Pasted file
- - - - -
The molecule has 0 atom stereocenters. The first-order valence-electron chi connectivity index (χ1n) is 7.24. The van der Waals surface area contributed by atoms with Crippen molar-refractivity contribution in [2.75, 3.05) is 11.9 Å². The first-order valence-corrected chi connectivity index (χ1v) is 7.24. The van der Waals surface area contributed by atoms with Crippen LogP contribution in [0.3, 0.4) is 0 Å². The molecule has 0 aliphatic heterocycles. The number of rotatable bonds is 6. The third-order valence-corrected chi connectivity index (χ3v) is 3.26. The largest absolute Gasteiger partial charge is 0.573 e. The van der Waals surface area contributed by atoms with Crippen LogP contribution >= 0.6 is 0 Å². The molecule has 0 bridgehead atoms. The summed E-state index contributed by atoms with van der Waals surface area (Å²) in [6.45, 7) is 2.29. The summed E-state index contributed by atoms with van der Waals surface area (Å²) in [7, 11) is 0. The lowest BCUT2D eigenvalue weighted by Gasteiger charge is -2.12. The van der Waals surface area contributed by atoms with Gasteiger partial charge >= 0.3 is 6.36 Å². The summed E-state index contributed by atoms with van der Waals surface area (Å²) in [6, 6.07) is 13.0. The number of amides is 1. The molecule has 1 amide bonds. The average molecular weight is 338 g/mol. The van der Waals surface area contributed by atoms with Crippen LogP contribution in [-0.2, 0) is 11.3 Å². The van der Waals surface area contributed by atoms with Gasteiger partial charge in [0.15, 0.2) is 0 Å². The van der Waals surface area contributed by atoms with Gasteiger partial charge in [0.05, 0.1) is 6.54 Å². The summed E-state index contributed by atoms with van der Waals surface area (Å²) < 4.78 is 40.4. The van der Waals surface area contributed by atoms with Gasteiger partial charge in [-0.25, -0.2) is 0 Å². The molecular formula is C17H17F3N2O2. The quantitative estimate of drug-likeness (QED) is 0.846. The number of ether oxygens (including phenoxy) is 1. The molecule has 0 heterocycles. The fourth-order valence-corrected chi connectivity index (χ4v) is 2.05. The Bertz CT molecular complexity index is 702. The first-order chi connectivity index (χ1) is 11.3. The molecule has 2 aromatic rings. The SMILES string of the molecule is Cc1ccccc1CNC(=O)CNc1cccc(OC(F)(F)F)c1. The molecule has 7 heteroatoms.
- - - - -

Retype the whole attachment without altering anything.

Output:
The molecule has 0 atom stereocenters. The first-order valence-electron chi connectivity index (χ1n) is 7.24. The van der Waals surface area contributed by atoms with Crippen molar-refractivity contribution in [2.75, 3.05) is 11.9 Å². The first-order valence-corrected chi connectivity index (χ1v) is 7.24. The van der Waals surface area contributed by atoms with Crippen LogP contribution in [0.3, 0.4) is 0 Å². The molecule has 0 aliphatic heterocycles. The number of rotatable bonds is 6. The third-order valence-corrected chi connectivity index (χ3v) is 3.26. The largest absolute Gasteiger partial charge is 0.573 e. The van der Waals surface area contributed by atoms with Crippen LogP contribution >= 0.6 is 0 Å². The molecule has 0 bridgehead atoms. The summed E-state index contributed by atoms with van der Waals surface area (Å²) in [6.45, 7) is 2.29. The summed E-state index contributed by atoms with van der Waals surface area (Å²) in [7, 11) is 0. The lowest BCUT2D eigenvalue weighted by Gasteiger charge is -2.12. The van der Waals surface area contributed by atoms with Gasteiger partial charge >= 0.3 is 6.36 Å². The summed E-state index contributed by atoms with van der Waals surface area (Å²) in [6, 6.07) is 13.0. The number of amides is 1. The molecule has 1 amide bonds. The average molecular weight is 338 g/mol. The van der Waals surface area contributed by atoms with Crippen LogP contribution in [-0.2, 0) is 11.3 Å². The van der Waals surface area contributed by atoms with Gasteiger partial charge in [0.15, 0.2) is 0 Å². The van der Waals surface area contributed by atoms with Gasteiger partial charge in [0.05, 0.1) is 6.54 Å². The summed E-state index contributed by atoms with van der Waals surface area (Å²) < 4.78 is 40.4. The van der Waals surface area contributed by atoms with Gasteiger partial charge in [-0.25, -0.2) is 0 Å². The molecular formula is C17H17F3N2O2. The quantitative estimate of drug-likeness (QED) is 0.846. The number of ether oxygens (including phenoxy) is 1. The molecule has 0 heterocycles. The fourth-order valence-corrected chi connectivity index (χ4v) is 2.05. The Bertz CT molecular complexity index is 702. The first-order chi connectivity index (χ1) is 11.3. The molecule has 2 aromatic rings. The SMILES string of the molecule is Cc1ccccc1CNC(=O)CNc1cccc(OC(F)(F)F)c1. The molecule has 7 heteroatoms.